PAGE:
Impacts of diferent organic amendments on soil degradation and phytotoxicity of metribuzin


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Impacts of diferent organic amendments on soil degradation and phytotoxicity of metribuzin is a well-researched topic, it is to be used as a guide or framework for your Academic Research.


Purpose Persistence of herbicides in soil is a major concerning world issue due to their negative impacts on environment and human health. Laboratory and bioassay experiments were conducted to evaluate the efects of municipal waste compost (MC) and sheep manure (SM) on metribuzin degradation and phytotoxicity of this herbicide.
Methods In degradation studies, soil samples were mixed separately with amendments at a rate of 2.5% (w/w) and metribuzin at a concentration of 5 mg kg−1 soil was used for fortifcation of selected samples. A liquid extraction method was chosen and fnal extracts were analyzed by HPLC. In bioassay study, the phytotoxic efects of diferent concentrations of metribuzin (0, 0.01, 0.05, 0.1, 0.2, 0.4, 0.8 and 1 mg kg−1 soil) on oilseed rape (Brassica napus L.) were evaluated.

Results The results indicated 88.8% degradation of metribuzin in MC during 120-day period followed by SM recording 72.2%, compared to non-amended soil where 59.8% of metribuzin were removed. The half-life was 119.48 days in non-amended soil as compared to 87.72 and 103.43 days in MC and SM application, respectively. MC was the most efficient treatment to accelerate metribuzin dissipation from the soil. Bioassay results showed that metribuzin residues had a negative
efect on root and shoot biomass of oilseed rape. However, the root parameter was more sensitive than the shoot. Conclusions It could be concluded that application of organic amendments to agricultural soils is an eco-friendly strategy to improve soil conditions and non-target crop protection as well as the removal of herbicide residues from soil environment.


Triazine herbicides are one of the most widely used her-
bicide classes and play a major role in managing the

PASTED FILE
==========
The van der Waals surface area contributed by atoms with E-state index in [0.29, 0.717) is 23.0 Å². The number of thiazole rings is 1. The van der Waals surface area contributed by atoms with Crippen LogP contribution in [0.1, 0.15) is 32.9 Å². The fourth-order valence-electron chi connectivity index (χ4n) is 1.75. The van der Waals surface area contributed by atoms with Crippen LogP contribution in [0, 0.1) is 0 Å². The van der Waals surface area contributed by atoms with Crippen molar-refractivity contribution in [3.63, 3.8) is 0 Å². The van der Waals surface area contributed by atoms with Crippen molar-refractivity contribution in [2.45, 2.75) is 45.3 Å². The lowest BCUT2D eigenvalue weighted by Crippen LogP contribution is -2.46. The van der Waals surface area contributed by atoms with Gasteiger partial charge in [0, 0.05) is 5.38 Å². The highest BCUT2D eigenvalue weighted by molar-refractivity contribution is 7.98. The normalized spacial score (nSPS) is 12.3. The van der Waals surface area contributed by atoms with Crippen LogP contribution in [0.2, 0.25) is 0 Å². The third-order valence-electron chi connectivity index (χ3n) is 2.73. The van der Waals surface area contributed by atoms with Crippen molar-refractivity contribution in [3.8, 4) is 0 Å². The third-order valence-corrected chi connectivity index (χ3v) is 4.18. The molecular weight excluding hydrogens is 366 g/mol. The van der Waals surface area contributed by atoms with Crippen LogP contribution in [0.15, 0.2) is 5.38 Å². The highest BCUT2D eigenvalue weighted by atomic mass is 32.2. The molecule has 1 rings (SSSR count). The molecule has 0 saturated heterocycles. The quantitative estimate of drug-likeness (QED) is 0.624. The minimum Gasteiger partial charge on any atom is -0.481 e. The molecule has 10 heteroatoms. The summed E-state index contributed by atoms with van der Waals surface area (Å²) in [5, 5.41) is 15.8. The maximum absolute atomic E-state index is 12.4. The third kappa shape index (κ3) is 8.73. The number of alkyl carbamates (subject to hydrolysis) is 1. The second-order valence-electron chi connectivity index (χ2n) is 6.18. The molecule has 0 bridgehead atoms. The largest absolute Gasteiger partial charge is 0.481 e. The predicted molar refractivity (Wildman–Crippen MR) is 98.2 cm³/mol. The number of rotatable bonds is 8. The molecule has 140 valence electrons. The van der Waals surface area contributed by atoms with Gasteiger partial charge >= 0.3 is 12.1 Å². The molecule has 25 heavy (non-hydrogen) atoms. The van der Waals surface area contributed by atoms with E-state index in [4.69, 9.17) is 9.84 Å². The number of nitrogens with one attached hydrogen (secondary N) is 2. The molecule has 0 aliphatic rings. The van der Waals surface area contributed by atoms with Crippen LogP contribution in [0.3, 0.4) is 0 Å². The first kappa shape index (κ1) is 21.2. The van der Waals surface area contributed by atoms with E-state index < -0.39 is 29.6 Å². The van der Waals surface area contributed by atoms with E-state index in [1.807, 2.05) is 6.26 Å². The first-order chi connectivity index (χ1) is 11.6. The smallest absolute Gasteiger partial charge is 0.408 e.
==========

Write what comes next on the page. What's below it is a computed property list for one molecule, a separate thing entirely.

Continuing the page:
weed populations in the agricultural production systems.
These herbicides are valued because of their low costs,
moderate persistence, and long season weed control in
agroecosystems; however, the intensive utilization of these
compounds may cause serious risks including environmen-
tal safety, water sources’ pollution (Martinez et al. 2016;
Guillon et al. 2018; Montiel-León et al. 2019) as well as
human, animal, and crop health (Ahsan and Del-Valls
2011; Baranowska et al. 2006; Kroon et al. 2014; Husak
et al. 2016; Mehdizadeh and Gholami Abadan, 2018; Meh-
dizadeh, 2019). Haarstad and Ludvigsen (2007) analyzed
the groundwater next to agricultural felds and found high
quantities of metribuzin herbicide. It was reported that there
is a signifcant relationship between application of this class
of herbicides and cytotoxicity as well as breast cancer (Ket-
tles et al. 1997; Huang et al. 2014). Every year in so many
countries excessive amounts of soil-applied herbicides
are used in agricultural lands; therefore, it seems that the
need to provide safe and efective methods for herbicides
removal and degradation from environment are very crucial.
Nowadays, biological degradation is an important environ-
mentally friendly strategy for detoxifcation and dissipation of herbicides from environment (Zhang and Quiao 2002).
Metribuzin is a soil-applied highly water-soluble herbicide
for the control of many broad-leaved and grass weeds in
soya beans, sugar cane, and cereals (Tomlin 2000; Henriksen
et al. 2002). Microbial degradation is the main pathway for
metribuzin degradation from soil environment (Boreen et al.
2003; Lin and Reinhard 2005). Risk assessment of triazine
herbicides needs to estimate their potential for persistence in
environment considering soil components. However, among
soil characteristics, organic matter content is a key factor
that has important efect on herbicide degradation and move-
ment in the soil (Moorman et al. 2001; Gamiz et al. 2017).
Application of organic-based fertilizers can improve edaphic
qualities and change the fate of any herbicide (Majumdar
and Singh 2007; Marín-Benito et al. 2019). However, deter-
mining the behavior of herbicides in soil amended with non-
chemical fertilizers is difcult. Some researchers reported
that the application of organic-based fertilizers under difer-
ent situations increases the herbicide degradation and move-
ment in soil and under other conditions may decrease them
(Singh 2008; Fernandez-Bayo et al. 2009; Kravvariti et al.
2010). The efects of non-chemical fertilizers on removal
and sorption of pesticides have been extensively studied
and diferent results have been reported. Some researchers
found that the application of soil organic amendments could
increase the persistence of herbicides by increasing the sorp-
tion process (Barker and Bryson 2002; Wanner et al. 2005).
Diferent studies showed that the addition of organic mat-
ter including manures, composts, and plant residues to soils
is a widely accepted non-chemical approach for improving
the soil characteristics as well as the diferent crop produc-
tion (Garcia-Gomez et al. 2002; Perez-Murcia et al. 2006;
Bastida et al. 2008; Mehdizadeh et al. 2013; Pampuro et al.
2017a). Cox et al. (2000) concluded that the infertile soils
had a minimum efect on herbicide movement; therefore, the
presence of organic matter can be considered as an important
adsorbent for herbicides.


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